MTE Graduate student Seminar Series
Chromium Impurity Effects in Solid Oxide Fuel Cell Cathodes: The Role of Thermodynamics and Transport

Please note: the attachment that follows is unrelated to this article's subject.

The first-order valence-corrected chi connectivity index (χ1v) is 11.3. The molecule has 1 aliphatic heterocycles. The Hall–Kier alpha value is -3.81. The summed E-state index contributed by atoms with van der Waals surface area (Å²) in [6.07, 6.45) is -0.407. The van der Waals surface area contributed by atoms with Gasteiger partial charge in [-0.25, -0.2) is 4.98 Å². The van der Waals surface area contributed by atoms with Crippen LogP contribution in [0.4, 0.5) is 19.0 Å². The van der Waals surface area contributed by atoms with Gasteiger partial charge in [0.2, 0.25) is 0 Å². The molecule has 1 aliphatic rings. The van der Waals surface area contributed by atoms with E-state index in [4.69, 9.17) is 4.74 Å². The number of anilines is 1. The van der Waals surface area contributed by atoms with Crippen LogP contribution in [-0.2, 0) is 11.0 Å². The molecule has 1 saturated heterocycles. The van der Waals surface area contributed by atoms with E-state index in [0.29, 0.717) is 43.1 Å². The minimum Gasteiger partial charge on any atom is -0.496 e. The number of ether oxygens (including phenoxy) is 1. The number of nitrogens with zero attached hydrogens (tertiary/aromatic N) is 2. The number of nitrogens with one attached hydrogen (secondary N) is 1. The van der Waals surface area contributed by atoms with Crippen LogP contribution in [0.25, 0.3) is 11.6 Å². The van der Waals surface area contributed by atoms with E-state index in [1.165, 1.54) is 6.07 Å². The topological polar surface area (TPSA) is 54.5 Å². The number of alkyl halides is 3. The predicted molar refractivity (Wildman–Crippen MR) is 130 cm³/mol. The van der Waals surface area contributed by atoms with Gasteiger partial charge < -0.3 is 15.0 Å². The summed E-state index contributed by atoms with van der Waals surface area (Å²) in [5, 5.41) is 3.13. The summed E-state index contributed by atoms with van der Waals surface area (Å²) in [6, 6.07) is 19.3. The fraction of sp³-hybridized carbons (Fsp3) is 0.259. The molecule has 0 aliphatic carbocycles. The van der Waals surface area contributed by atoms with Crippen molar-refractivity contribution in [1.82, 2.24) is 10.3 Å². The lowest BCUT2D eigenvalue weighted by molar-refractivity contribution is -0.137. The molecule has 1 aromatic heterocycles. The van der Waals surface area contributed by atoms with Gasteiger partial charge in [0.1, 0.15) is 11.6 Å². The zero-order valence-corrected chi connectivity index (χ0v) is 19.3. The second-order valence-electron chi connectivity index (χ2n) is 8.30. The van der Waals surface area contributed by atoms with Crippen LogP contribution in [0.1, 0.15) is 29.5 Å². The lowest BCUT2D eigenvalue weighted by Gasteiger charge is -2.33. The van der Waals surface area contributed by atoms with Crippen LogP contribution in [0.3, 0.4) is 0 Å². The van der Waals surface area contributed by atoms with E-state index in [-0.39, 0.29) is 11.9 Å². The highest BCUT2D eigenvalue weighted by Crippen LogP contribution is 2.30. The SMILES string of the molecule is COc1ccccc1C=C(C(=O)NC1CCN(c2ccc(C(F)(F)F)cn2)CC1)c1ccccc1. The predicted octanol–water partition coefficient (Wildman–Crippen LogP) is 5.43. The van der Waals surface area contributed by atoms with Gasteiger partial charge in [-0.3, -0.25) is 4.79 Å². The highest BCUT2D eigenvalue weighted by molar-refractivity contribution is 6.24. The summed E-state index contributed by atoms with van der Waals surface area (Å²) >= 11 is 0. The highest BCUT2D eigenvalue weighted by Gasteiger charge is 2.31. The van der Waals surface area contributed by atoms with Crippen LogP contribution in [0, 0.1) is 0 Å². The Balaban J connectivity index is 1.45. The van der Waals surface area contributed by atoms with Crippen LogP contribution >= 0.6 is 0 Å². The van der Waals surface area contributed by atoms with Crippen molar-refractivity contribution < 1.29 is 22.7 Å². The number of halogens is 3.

Chromium is a ubiquitous impurity species present in the cathode atmosphere of solid oxide fuel cells (SOFCs) arising from contact with ferritic stainless steel interconnections, and from balance of plant components. When it is present in the gas phase, it is transported as a vapor phase oxide and oxy-hydroxide species through the pore phase in the cathode to the electrochemically active regions and leads to poisoning of the cathode. However, the response of the cathode to chromium exhibits a markedly different behavior when the cathode comprises of a predominantly electron-hole conductor such as strontium-doped lanthanum manganite (LSM) than when it comprises of a mixed ionic and electron-hole conductor such as strontium-doped lanthanum cobalt iron oxide (LSCF) or lanthanum nickelate (LNO). In this talk we analyze the various deconvoluted polarization losses and their time evolution in the presence of chromium impurity species, and the role of electronic and ionic transport in chromium poisoning which has implications for the long term cell performance degradation.